Active Inference is a theory of adaptive action selection for agents proposed by Karl Friston initially and now expanded upon by many authors and forms a small academic subfield of research. The core claims of the theory are that action selection and decisionmaking can be usefully understood as inference problems (hence the name ‘active’ inference) and that adaptive action can be derived from first principles via the free energy principle, which essentially states that existence of an entity presupposes it performing some approximation to Bayesian inference which includes inference over ‘active states’. Active inference claims promise both as a descriptive theory which can explain the processes behind action selection of entities (including the brain) but also as a prescriptive theory which can be used in the design of effective decisionmaking agents for various tasks.
When I started my PhD I was very excited by the potential of this theory as a way to address some shortcomings of standard reinforcement learning theory, including a few things that I found intellectually unsatisfying. I spent a very large amount of time trying to understand the convoluted maths of active inference and, in my humble opinion, reached the frontier of understanding here and made some decently wellrecognised contributions to the field. My research focused on two main aspects of active inference theory — firstly figuring out how to scale active inference using ‘modern’ (as of 2018 era) deep neural network methods and figuring out how active inference and deep reinforcement learning are related and secondly figuring out where the putative exploration benefits proposed for active inference vs deep RL come from. I think I actually broadly succeeded at both of these questions during my PhD and the results of have shaped my opinion of active inference and rendered it quite apart from what many inside the field think.
While none of the discussion and conclusions in this blog post are new, they are scattered across many different papers ^{1}, so after several discussions about active inference with various people, I decided to summarize my thoughts here in one accessible place.
As described in my post on my PhD experience, I got started out early on in my PhD being interested in active inference and its seeming potential to provide advancements over traditional RL methods. While from a theoretical perspective, it seemed promising, at the time, active inference was constrained to solving fairly trivial gridworld MDP problems. My initial thinking was to try scaling it to small RL tasks by using the tools and techniques from deep reinforcement learning. This ultimately succeeded, producing results similar to deep RL.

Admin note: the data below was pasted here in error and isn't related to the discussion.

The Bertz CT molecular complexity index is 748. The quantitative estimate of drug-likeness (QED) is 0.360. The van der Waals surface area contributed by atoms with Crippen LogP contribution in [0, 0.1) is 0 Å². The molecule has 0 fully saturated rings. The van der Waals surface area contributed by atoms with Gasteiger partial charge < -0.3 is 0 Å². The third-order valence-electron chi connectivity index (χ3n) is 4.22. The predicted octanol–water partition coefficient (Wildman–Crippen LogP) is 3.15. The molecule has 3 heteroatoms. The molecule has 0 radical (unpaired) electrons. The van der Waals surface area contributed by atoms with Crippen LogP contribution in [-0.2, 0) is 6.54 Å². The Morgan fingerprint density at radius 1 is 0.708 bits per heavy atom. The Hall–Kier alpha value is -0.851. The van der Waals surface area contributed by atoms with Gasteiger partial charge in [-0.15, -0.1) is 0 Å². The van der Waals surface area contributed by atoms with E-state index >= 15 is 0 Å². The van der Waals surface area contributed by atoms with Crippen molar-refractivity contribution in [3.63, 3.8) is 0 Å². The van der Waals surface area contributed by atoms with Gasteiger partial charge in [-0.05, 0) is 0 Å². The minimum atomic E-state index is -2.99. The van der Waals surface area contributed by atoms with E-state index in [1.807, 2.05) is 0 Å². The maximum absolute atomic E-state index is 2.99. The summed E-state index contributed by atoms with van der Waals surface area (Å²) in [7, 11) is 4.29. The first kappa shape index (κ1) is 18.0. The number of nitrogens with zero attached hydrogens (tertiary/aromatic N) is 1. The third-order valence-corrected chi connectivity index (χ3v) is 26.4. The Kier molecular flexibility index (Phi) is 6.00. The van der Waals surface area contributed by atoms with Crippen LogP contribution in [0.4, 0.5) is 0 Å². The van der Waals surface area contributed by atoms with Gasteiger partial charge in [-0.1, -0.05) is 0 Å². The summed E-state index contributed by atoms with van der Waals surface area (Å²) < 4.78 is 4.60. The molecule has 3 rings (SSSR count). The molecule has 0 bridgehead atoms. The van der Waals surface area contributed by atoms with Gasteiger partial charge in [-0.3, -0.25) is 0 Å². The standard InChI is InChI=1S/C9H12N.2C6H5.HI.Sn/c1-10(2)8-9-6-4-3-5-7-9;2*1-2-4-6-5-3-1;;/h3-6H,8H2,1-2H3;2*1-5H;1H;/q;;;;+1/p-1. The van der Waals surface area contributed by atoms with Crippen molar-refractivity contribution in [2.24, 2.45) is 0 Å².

However, ultimately, I realised that my initial thoughts about scaling active inference were fundamentally misguided. Active inference, at its most abstract level, can of course be scaled, since at a high level it is just the idea of treating reward functions as probability distributions and applying techniques from approximate Bayesian inference to estimate the posterior over the policy or action space. What may or may not be scalable is the generative model that is assumed for the agent, where the scalability is determined by the degree of flexibility and expressivity in its parametrisation. Early active inference papers differed primarily from existing RL methods by assuming discrete categorical distribution for the transition and observation matrices of the environment — thus restricting its range to discrete gridworld environments and enabling something close to analytical solvability, hence reducing the need for more general RL approaches.
Our approach to scaling RL simply utilized deep neural networks to parametric these distributions instead, as is implicitly done in deep RL. As such the question of scalability is not inherent to the paradigm as a whole but the specific modelling choices used within the paradigm. Unsurprisingly our results were generally successful but lead to the immediate question of how active inference differs from standard RL.
The answer to this, it turns out, is that they are extremely similar. Both active inference and RL can be derived as consequences of a general mapping of decisionmaking problems onto a specific Bayesian inference problem. RL has relatively long been known to be able to be represented as such through the ‘control as inference’ framework. The question then turned into how active inference and control as inference were related. This turns out to be a relatively technical difference in that they are largely the same but make slightly different assumptions about how the notion of reward is encoded into the probabilistic graphical model that they optimize over. This difference in encoding gives rise to the slightly different objectives that both frameworks optimize. This means that active inference is essentially isomorphic to RL, or, more grandiosely, but accurately, you could think of RL methods as a subset of active inference. While theoretically interesting, this result has little practical importance for designing action selection algorithms and indeed algorithms from RL can be ported over directly to active inference and viceversa. I wrote up my results on this in this paper which provides a decent overview of the connection ^{2}.